The 23rd of December marks the first 100 days of President Halimah’s presidency. Given her walkover victory at the recent elections, many have been curious about the changes that she will bring.
But what exactly has she done?
She attended the President’s Star Charity, check.
She commissioned a couple of army officers, check.
She smiled nicely for a couple of photo opportunities, check.
After all, that’s all a president in Singapore does right?
For a political leader that some would say holds little real political responsibility, I was prepared to stretch myself thin to scour the internet for good source material.
To my surprise – Mdm Halimah, well, surprised me.
What started out to be a quick Google search turned out to be a pretty long one, as I found myself at page 12 of my Google results reading about news of Halimah’s exploits.
After page 15, I came to a pretty confident conclusion: Mdm Halimah has actually been a pretty busy president.
To be fair, Singapore’s former speaker of parliament hasn’t made the front page headlines ever since the buzz from her very controversial reserved presidency saga died down.
However, if you actually open up the pile of newspapers sitting at the corner of your house or do a quick search outside of Facebook, you’d be actually be surprised to find out that Mdm Halimah hasn’t been shaking her leg inside the Istana office as conventionally thought.
In fact, I actually found out that #ourpresident Mdm Halimah has been busier than some MRT Stations during peak hour, having participated and fulfilled a long list of diplomatic missions, state visits, and presidential duties.
What The President Does
Like all reviews, we have to actually understand what we are reviewing about.
To see how Mdm Halimah has been doing her job as the President of Singapore, I will analyse at her actions based on two broad categories – her responsibilities and her promises.
As with all presidents, its important to look at how well they carried out their election promises.
After all, an election promise is what gets them into public office in the first place, and that contributes to their legitimacy.
I mean, look at President Donald Trump and his famous promise to build a wall. American voters would freak out if he didn’t build that wall right? (Which he hasn’t yet, by the way, last time i checked).
So, we will look at her election campaign, and see whether Mdm Halimah has carried out her promise to “do good, do together”. It’s grammatically awkward I know – but hey, its “catchy“.
Other than reviewing what she did to get into the job, we will next look at how she has fared inside the job via her roles and responsibilities.
So, in case you weren’t paying attention during your social studies class, this is what broadly constitutes the role of the president in Singapore, as explained by gov.sg:
- Constitutional: The President of Singapore acts as a guardian in relation to certain matters such as the use of national reserves. He does not govern the country – that falls to the Prime Minister and the other members of the Cabinet who exercise the executive powers of the Government and are accountable to Parliament.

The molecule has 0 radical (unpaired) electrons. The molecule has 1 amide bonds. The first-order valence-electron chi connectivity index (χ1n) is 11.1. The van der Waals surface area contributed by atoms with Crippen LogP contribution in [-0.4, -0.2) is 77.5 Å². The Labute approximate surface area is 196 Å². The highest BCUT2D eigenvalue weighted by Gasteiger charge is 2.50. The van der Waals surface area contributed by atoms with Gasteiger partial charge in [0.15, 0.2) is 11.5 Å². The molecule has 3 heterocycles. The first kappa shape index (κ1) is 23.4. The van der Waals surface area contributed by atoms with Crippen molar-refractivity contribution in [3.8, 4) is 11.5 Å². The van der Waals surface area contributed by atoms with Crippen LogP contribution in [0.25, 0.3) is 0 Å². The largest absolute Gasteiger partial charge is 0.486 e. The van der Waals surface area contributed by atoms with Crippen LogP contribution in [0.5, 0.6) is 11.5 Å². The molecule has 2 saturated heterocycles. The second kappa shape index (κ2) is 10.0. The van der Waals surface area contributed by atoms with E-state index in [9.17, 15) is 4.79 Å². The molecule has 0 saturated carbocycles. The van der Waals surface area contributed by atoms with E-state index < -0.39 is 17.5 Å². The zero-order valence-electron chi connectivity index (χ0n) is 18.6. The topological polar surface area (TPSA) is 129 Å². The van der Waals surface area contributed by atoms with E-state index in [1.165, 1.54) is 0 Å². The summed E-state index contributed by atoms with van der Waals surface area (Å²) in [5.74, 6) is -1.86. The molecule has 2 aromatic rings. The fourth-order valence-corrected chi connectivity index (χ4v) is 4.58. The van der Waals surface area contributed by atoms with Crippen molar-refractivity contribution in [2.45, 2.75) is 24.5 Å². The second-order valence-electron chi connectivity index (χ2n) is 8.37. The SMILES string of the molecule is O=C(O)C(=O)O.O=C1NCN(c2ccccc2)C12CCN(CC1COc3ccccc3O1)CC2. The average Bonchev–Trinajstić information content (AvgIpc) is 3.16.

- Ceremonial: The Presidency is vested with several ceremonial functions. The President also represents Singapore at the highest level and helps promote good bilateral and people-to-people ties between Singapore and other countries.
- Community: The President may use the influence of his position to support charitable and social causes. The President can also play a unifying role by encouraging, articulating and representing those values that unite Singaporeans as a nation.
Now that we have the criteria out of the way, let’s get down to it.
To begin, what exactly did Mdm Halimah promise in her electoral campaign?
Even if you did follow the news you would be pretty clueless nonetheless because there were no intense debates or rallies unlike our previous iterations. Lets just say it was a pretty short campaign due to…reserved reasons.
Still, we were still able to see a glimpse of her campaign platform early on.
With a slightly awkward but benign slogan of “Do Good, Do Together”, Mdm Halimah hoped to “unify the nation”.
By that, she hopes to bringing across a message of inclusiveness by reinforcing the values of meritocracy, multiracialism and social cohesion (Merlion screeches).
How has she fared on this end?
To be fair, I’d say she has done a pretty decent job of playing the role of the “People’s President”.
Reinforcing the whole multiracialism message, she hosted a dinner for members of the Inter Religious Organization at the Istana just two weeks after her election in September, where she lauded their efforts in maintaining racial and religious harmony.
Two months later in November, she also presented the National Youth Achievement Award to a couple of promising young Singaporeans for their enthusiastic efforts in contributing to society.
Later that month, she also took some time out to meet with community volunteers at the President’s Volunteerism and Philanthropy Awards.
Finally, just two weeks ago, Mdm Halimah also recognized several outstanding social workers – who have worked with the mentally disabled and disenfranchised – at the Istana.
On that front, Mdm Halimah gets a thumbs up.
However, if there’s one incident where Mdm Halimah would probably lose some marks, it would have to come from her HDB housing saga.
In the lead up to her election, Mdm Halimah had actually stated that she would continue living in her jumbo HDB Flat in Yishun, a residence she had owned for over two decades.
While she got her wish for approximately two weeks, she eventually had to move out into the Istana due to security and logistical reasons.
It is a pretty valid reason to be honest – I mean imagine the trouble her neighbours had to go through – but no one likes political u-turns.